I returned the bow. "That's a relief."
"Yeah, no one else was hoping we'd join you, were they?" Duo asked peering around Rashid and the group of Maganacs behind him.
"You mean aside from the rest of us?" one of the men piped up, the one with the sun glasses.
"Aside from the rest of you," Duo confirmed.
"Well, anyone who's wanted to find us these last few years appears to be looking a little harder, if that's what you mean. Does that have anything to do with you?" Rashid was looking at me and not looking at me, his eyes focused just to my right. He was looking at my ear, I realized. I resisted the urge to cover it and instead scratched my hand through my hair, momentarily distracting myself with the feel of my palm against short hair and scalp.
"Oh, it surely does," Duo said, grinning. "And as long as none of them are stowed aboard this ship someplace, we promise not to get you guys too involved. We don't want trouble; we just want to get to L4."
"We're already involved, especially if we aid you in your effort to investigate Quatre's death." Rashid turned to me. "And we are happy to help you in this. Wufei, he cared for you a great deal at the end. His connection with you was one of the closest I'd ever seen."
I started a bit, instantly uncomfortable. "I fear it was the death of him," I murmured. I felt Duo's surprised gaze, but didn't return it. "I should never have burdened him with my problems when he was unwell."
"Nonsense!" one of the men shouted and Rashid nodded in agreement. "He chose to help you. Everything he did for you, he did because he wanted to. It means a lot to us that you would come back for him."
"I..." Without warning, my throat closed on emotions I hadn't acknowledged since before I entered RCNP. There had only been that one week for me to process and put away what had happened. Quatre was dead and I'd had seven days to deal with that before going to a place where I did not have the luxury of grieving. I finally met Duo's gaze and as I anticipated, he was looking right back at me with open confusion and curiosity. "We'll do our best," I finished, not looking away from him. Duo hesitated, then dipped his chin in a faint nod.
"We'll get you to L4 tomorrow, on one of our shuttles," Rashid finally said after the silence had grown heavy. "First, though, you should get some rest. It's the middle of night, whether you can tell or not. There are two spare bunks in the main cabin. We all sleep together, so we hope you don't mind a few snorers."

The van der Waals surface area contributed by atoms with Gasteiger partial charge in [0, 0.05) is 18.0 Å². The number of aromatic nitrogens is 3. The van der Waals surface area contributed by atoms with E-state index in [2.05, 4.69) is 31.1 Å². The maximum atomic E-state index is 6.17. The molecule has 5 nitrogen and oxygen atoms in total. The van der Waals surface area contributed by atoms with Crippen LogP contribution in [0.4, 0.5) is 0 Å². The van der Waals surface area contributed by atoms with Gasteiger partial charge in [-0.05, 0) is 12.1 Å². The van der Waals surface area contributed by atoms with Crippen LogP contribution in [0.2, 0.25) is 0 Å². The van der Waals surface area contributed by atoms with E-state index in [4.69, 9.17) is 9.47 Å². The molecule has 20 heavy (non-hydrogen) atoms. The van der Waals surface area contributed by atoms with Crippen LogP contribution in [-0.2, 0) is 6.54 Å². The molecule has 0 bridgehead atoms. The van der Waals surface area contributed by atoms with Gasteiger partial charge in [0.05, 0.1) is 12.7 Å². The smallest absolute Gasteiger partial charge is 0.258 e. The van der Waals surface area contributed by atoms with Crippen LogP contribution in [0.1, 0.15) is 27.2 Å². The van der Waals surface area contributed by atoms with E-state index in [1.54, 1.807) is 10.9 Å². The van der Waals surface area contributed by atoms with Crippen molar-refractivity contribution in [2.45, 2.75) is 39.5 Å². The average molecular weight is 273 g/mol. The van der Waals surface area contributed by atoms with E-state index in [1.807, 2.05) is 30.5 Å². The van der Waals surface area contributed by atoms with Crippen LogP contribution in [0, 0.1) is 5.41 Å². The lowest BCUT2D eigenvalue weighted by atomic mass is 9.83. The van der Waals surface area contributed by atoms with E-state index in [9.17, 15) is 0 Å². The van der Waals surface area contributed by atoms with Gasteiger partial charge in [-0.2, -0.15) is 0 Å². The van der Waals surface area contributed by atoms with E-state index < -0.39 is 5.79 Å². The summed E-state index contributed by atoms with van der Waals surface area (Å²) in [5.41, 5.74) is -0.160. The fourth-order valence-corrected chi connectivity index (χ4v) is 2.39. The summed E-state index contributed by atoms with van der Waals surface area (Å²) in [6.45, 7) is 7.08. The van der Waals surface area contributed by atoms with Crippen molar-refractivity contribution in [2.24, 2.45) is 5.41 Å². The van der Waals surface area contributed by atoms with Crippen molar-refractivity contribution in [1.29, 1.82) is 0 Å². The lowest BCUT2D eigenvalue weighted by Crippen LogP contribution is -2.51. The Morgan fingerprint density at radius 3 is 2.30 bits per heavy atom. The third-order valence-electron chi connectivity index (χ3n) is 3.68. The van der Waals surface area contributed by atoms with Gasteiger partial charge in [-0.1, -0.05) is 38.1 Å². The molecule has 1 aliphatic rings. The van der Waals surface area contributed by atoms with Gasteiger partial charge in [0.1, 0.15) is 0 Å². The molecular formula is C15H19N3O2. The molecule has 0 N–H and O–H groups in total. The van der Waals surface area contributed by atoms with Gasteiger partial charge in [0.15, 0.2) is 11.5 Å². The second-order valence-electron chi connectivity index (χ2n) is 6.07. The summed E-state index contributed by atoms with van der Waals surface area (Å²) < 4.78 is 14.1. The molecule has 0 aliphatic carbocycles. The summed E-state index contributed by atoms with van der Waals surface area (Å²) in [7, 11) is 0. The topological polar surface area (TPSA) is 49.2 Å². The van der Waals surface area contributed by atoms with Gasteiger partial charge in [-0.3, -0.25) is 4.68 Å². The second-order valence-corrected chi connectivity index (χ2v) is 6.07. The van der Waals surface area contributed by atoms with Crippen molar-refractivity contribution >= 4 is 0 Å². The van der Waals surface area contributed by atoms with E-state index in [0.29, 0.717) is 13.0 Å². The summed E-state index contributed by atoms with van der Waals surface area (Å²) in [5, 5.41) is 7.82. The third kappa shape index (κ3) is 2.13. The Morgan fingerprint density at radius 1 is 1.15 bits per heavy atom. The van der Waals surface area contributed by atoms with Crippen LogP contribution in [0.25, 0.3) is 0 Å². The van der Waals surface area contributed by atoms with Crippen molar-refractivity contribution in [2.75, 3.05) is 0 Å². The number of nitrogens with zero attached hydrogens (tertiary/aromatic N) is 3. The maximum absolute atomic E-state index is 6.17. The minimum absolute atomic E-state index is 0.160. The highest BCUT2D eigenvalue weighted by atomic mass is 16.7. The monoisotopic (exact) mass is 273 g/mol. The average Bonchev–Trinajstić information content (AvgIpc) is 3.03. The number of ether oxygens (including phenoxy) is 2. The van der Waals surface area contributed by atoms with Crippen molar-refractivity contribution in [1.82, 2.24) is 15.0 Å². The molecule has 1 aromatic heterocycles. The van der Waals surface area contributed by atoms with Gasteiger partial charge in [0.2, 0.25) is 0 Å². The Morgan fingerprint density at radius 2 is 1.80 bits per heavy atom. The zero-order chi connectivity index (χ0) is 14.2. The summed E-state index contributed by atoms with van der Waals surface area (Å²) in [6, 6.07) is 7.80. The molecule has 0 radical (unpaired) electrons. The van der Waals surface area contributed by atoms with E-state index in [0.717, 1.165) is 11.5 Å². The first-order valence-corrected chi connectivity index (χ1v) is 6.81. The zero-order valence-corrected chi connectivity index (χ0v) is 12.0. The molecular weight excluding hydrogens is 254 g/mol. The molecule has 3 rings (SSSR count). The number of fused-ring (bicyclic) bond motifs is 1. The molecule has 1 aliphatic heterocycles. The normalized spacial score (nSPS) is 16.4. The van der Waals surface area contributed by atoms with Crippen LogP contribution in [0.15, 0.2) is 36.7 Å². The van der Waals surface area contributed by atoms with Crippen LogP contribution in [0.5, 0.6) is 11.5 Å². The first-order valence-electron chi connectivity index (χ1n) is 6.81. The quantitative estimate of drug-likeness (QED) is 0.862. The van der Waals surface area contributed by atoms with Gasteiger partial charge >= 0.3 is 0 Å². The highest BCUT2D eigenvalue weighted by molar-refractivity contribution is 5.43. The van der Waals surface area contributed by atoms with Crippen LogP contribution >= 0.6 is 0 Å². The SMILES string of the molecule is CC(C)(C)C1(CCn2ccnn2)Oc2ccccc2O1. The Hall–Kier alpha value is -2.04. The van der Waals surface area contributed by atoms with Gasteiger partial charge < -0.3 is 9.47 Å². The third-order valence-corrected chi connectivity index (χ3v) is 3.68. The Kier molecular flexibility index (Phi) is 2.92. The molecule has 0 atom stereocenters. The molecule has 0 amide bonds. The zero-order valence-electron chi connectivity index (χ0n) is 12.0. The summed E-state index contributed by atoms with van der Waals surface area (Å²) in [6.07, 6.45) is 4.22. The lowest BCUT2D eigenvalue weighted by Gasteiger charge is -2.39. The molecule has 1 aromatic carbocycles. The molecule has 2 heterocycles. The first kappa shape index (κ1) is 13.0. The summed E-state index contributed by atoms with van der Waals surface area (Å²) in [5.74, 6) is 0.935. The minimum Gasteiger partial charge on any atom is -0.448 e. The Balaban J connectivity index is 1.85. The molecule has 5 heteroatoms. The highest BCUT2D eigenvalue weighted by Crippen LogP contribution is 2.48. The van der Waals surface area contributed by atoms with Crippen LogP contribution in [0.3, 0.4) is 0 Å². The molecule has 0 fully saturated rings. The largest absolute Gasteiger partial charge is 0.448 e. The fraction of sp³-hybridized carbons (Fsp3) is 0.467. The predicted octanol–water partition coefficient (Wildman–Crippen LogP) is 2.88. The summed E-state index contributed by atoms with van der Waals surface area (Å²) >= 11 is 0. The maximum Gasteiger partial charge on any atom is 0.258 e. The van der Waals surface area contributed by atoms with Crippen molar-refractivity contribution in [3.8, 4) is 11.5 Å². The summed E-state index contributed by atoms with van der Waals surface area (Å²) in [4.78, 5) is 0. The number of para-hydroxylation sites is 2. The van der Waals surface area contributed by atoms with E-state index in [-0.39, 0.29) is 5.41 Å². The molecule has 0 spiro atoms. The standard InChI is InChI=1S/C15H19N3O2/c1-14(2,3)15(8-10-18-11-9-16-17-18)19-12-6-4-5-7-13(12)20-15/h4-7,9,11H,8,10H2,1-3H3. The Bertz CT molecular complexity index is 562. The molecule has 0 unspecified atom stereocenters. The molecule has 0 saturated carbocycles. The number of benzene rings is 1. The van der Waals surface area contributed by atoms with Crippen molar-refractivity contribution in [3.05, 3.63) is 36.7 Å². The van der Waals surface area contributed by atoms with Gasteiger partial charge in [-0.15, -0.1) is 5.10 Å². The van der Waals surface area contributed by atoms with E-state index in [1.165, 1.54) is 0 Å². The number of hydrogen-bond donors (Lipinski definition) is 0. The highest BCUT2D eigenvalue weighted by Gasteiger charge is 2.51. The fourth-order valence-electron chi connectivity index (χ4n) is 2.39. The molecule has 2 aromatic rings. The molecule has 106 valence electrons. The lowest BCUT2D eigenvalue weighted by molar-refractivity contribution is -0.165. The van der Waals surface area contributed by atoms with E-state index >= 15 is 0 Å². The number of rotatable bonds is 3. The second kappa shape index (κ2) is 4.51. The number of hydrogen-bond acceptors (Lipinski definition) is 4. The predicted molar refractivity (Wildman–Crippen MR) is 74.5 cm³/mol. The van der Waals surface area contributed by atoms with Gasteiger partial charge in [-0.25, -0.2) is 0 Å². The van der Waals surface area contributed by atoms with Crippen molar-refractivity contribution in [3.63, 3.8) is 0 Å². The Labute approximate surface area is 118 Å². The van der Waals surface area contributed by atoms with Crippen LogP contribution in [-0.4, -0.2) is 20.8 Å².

One of the men laughed and I smiled. Since my admittance to the hospital, I hadn't slept as well without the sounds of others around me breathing and shifting about. It would be comforting to know, to see, that Duo and I were no longer alone in space, with only a pocket of oxygen and a layer of steel between us and quick suffocation.
"We don't mind," Duo answered for me.
The commotion of meeting up and docking with the Maganacs made it difficult to go right to sleep, no matter how tired I was. Space travel, even though the physical demands appeared minimal, was actually quite draining. Lethargy and weakness went hand in hand. I lay in the bunk bolted to the wall, staring up at the bunk a few feet above me. It held someone I didn't know who'd already been asleep when I pulled myself into bed and patted down the velcro strips on the blanket edges. Duo's bunk was in the middle of the room, the third one up from the floor. He'd said only a terse good night when we parted.
He scared the shit out of me when his head suddenly appeared by my hand. He floated by the bed and hissed my name. "Hey, Wu, you awake?"
I took a steadying breath. "Yes, and I probably won't be sleeping for the rest of the night, thanks."
"Yeah, sorry," he whispered. "I didn't want to wake up anyone, calling up to you. Can I talk to you for a bit?"
I started to sit up. "Of course."
He was having trouble staying on the bunk. He hooked his legs underneath but that only tipped him forward. He grabbed hold of the blanket and tried to hold himself down, but he couldn't seem to get comfortable. Twice he squeezed my knee--I was sure--accidentally. I peeled back the blanket and winced as the velcro pulled apart, loud in the relative quiet of the cabin.
"Just lie down with me," I whispered.
He nodded--"Thanks"--sliding under the blanket beside me and then sealing us both in again. With the blanket tight over us, we could almost forget the complete absence of gravity. He stayed on his back, folding his hands behind his head and staring up at the bunk above us.
"What did you want to talk about?" I asked, though I could have ventured a guess.